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Accipitrimorphae


Source: http://en.wikipedia.org/wiki/Accipitrimorphae
Updated: 2017-07-14T17:04Z
Accipitrimorphae
Temporal range: Eocene-Present, 47–0 Ma
Bald Eagle Portrait.jpg
Bald eagle (Haliaeetus leucocephalus)
Scientific classification e
Kingdom:Animalia
Phylum:Chordata
Class:Aves
Clade:Afroaves
Clade:Accipitrimorphae
Vieillot, 1816
Orders

Accipitrimorphae is a clade of birds of prey that include the orders Cathartiformes (New World vultures) and Accipitriformes (diurnal birds of prey such as eagles, hawks, osprey and secretarybird).[1][2][3][4] However this group might be a junior synonym (or at least a subjective one) of Accipitriformes. The DNA-based proposal and the NACC and IOC classifications include the New World vultures in the Accipitriformes,[5][6] but the SACC classifies the New World vultures as a separate order, the Cathartiformes[7] which has been adopted here. The placement of the New World vultures has been unclear since the early 1990s. The reason for this is the controversial systematic history of the New World vultures as they were assumed to be more related to (or a subfamily of) Ciconiidae (the storks) after Sibley and Ahlquist work on their DNA-DNA hybridization studies conducted in the late 1970s and throughout the 1980s.[8] The stork-vulture relationship has seem to not be supported.[1][4] Regardless of whether to use Accipitrimorphae or Accipitriformes, these birds belong to a basal branch of the clade Afroaves.[1][4]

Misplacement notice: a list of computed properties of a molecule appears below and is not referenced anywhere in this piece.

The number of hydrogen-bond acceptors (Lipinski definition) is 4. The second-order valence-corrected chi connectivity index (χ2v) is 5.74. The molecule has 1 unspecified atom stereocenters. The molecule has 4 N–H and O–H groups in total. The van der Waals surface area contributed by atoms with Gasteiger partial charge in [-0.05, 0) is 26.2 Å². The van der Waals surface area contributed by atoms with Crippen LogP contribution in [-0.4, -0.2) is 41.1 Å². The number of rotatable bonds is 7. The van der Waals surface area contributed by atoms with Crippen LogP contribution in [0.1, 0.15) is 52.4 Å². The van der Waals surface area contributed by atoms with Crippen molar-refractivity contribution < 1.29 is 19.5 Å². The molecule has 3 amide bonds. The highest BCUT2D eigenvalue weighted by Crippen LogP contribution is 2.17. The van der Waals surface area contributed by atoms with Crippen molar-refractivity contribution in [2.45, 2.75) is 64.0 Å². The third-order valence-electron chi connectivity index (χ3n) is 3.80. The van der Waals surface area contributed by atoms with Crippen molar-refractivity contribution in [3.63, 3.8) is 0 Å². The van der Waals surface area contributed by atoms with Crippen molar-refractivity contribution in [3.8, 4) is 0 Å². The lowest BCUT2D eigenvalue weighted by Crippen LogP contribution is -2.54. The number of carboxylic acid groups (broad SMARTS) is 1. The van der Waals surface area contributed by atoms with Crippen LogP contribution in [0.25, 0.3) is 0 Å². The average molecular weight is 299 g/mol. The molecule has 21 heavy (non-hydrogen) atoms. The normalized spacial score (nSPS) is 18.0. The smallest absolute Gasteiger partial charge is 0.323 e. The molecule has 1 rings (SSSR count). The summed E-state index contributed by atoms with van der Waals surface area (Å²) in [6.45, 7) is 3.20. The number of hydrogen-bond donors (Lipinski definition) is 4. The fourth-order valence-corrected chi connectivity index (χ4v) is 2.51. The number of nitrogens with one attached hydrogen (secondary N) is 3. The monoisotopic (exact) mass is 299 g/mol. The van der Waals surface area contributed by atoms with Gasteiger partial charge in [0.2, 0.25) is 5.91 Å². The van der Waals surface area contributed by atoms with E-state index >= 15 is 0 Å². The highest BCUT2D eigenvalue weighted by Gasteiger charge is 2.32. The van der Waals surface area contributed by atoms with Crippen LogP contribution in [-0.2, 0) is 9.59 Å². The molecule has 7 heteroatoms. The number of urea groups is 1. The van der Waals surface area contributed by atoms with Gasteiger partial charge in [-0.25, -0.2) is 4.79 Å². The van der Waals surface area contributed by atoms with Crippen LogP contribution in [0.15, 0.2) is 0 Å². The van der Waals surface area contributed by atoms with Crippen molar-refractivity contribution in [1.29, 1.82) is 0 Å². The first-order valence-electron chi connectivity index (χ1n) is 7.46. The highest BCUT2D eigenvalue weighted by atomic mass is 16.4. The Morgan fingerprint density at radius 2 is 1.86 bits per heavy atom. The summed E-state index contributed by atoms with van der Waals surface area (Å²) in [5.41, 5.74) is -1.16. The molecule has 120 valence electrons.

Accipitrimorphae

Cathartiformes (New World vultures)


Accipitriformes

Sagittariidae (Secretarybird)




Pandionidae (Osprey)



Accipitridae (Hawks, eagles, kites, Old World vultures etc.)





Cladogram based on Jarvis et al. (2014).[4]

References

  1. ^ a b c Hackett, S.J. et al. (2008) A Phylogenomic Study of Birds Reveals Their Evolutionary History. Science, 320, 1763.
  2. ^ Yuri, T. (2013) Parsimony and model-based analyses of indels in avian nuclear genes reveal congruent and incongruent phylogenetic signals. Biology, 2:419–44.
  3. ^ Kimball, R.T. et al. (2013) Identifying localized biases in large datasets: A case study using the Avian Tree of Life. Mol Phylogenet Evol. doi:10.1016/j.ympev.2013.05.029
  4. ^ a b c d Jarvis, E.D. et al. (2014) Whole-genome analyses resolve early branches in the tree of life of modern birds. Science, 346(6215):1320-1331.
  5. ^ Hackett et al. 2008.
  6. ^ Chesser et al. 2010.
  7. ^ Remsen et al.
  8. ^ Sibley, Charles Gald & Ahlquist, Jon Edward (1990): Phylogeny and classification of birds. Yale University Press, New Haven, Conn.


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